The writers, Lindsay Warren Baker and Amanda Jacobs, have wisely and adeptly created an Austen who is herself a character at the heart of the drama, not merely a vehicle for setting the stage. (This choice itself evolved, apparently, from earlier drafts over the course of at least a decade: initially, they told the novel’s tale straight—a total failure by their admission—and then began to integrate Austen slowly, less fully, more as a device.) And this brilliant maneuver enables the production’s fundamental success. In dialog and indeed collaboration with Cassandra (the writers have studied Austen’s letters and other fiction thoroughly), this Austen finds a path that is fresh both for her youthful experiment in fiction and for us, most of whom—if this performance was any indication—are already intimately familiar with the way things will turn out. To work against this drive to depict what we already know is no small feat. We see the process evolve: false starts, clumsy or inadequately nuanced choices, two-dimensional characters gradually fleshed out in what we now recognize as three-dimensional complexity. In addition to what increasingly emerges as a compelling, wholly real Austen-as-writer, the audience also enjoys the great satisfaction of witnessing her negotiations with her characters. They consult each other; they bicker and banter; they commiserate. In one of the most memorable interactions near the end of the show, Austen forcibly embraces Lady Catherine—clearly without warning or consent—then summarily dismisses her, but only after noting that she has been most useful! This is a very funny bit, naturally, but it also seems completely real—like Austen beginning to swoon before her own imagination of Darcy, or battling Elizabeth for dominance while coming to terms with this heroine with whom she clearly —but never simply—identifies. There is both tension and affinity between the author and her creations. They inhabit her consciousness as she inhabits theirs.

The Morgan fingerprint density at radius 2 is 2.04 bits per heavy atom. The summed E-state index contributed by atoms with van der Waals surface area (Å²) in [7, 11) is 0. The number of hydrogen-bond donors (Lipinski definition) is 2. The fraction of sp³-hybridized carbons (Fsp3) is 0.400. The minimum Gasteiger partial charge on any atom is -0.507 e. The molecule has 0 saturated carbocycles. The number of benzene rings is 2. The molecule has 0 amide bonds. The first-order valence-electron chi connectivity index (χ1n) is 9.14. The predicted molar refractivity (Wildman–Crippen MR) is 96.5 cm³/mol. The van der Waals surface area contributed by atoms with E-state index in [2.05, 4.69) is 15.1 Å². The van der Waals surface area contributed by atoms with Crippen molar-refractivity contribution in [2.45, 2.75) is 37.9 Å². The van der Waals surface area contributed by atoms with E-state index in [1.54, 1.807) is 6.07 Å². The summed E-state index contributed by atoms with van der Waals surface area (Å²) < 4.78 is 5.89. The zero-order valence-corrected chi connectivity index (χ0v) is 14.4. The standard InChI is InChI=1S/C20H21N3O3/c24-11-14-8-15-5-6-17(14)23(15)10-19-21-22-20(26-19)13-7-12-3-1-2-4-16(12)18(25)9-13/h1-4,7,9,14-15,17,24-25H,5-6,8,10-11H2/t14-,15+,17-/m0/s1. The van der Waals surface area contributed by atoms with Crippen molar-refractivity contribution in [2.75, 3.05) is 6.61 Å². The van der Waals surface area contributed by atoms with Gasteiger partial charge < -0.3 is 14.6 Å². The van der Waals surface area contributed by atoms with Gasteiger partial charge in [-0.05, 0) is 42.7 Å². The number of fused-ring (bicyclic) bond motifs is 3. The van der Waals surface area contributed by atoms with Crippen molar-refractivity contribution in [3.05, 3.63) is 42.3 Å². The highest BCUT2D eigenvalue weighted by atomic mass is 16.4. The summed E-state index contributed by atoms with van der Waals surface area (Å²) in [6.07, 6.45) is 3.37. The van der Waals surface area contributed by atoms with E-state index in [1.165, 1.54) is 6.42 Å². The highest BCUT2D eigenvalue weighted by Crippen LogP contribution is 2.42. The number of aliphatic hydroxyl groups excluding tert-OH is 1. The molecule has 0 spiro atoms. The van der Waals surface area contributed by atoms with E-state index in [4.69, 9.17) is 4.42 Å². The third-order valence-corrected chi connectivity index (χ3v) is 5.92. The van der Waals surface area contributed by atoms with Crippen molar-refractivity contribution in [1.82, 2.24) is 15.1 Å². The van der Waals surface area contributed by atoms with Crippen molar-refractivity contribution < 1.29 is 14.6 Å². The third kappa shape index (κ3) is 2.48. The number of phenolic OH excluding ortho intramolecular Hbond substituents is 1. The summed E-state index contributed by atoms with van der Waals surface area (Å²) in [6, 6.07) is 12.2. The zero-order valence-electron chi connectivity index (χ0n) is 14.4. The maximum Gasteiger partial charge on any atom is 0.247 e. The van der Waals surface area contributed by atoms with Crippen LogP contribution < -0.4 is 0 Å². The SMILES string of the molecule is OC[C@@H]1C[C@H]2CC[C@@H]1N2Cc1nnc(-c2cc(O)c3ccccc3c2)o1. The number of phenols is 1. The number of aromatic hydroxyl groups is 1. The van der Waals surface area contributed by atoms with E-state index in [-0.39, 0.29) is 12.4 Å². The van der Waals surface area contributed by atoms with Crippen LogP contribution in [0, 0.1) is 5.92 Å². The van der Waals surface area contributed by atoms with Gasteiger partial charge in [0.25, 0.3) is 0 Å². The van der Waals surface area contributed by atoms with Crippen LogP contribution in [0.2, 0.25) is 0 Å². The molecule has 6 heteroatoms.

So in its conception as a new, imaginative adaptation that is far more than simply retreading the story of Pride and Prejudice, Austen’s Pride succeeds remarkably. With commanding performances such as those of the Finger Lakes Musical Theatre Festival production, this success was redoubled. One of its greatest achievements, surprisingly, is its inspired and affecting musical score. What most often is one of the weakest, least satisfying elements of contemporary adaptations of Austen’s work for the stage soars here with a compelling beauty and honesty that is tailored for each character. From the beautiful, introspective duets shared by Austen and Elizabeth (Heather Botts), “When I Fall In Love,” and by Cassandra (who doubles as Charlotte Lucas) and Jane (Chloe Tiso), “Not Romantic,” to the comic gems like Mr. Collins’ (Zachary Tallman) silly paean to his benefactress, “Lady Catherine de Bourgh,” and Mrs. Bennet’s (Alison England, doubling quite impressively as Lady Catherine) fittingly obsessive, operatic ode to herself, “My Poor Nerves,” nearly everyone has a moment to shine. In a novel and quite effective departure from convention, Lydia (Lorin Zackular) is given her own major production number, an elaborately choreographed dance scene with a group of redcoats who vie for her attentions: “I Can’t Resist a Redcoat.” Even the comparatively minor Caroline Bingley (Chrissy Albanese) is as entertainingly bitchy as one would expect, and her two brief numbers function as epistolary interjections (both titled “My Dearest Jane”) that are hilarious in their self-absorption and brevity. Mr. Bennet’s (David Studwell) ironic tribute to his household, “Silly Girls,” is perhaps one of the few pieces not pitch-perfect: its touches of harshness suggested a more general misogyny rather than simple frustration with his wife and “silly” daughters specifically. Adaptations often struggle to get the Bennet patriarch right, veering from the far too soft-spoken and weepily sentimental Donald Sutherland in Joe Wright’s 2005 film to perhaps the harshest incarnation of all, Edmund Gwenn from the 1940 Leonard film, who lectures Mrs. Bennet on entailment before joking about the benefit of drowning some of their unmarried daughters at birth. Overall, though, the characters here are ideally cast, tremendously talented, and under the expert direction of the great Igor Goldin, they are almost always convincingly Austenian. (The writers themselves acknowledge Goldin as the essential “third leg” of their collaborative process as he has worked with them on multiple earlier productions of the show.)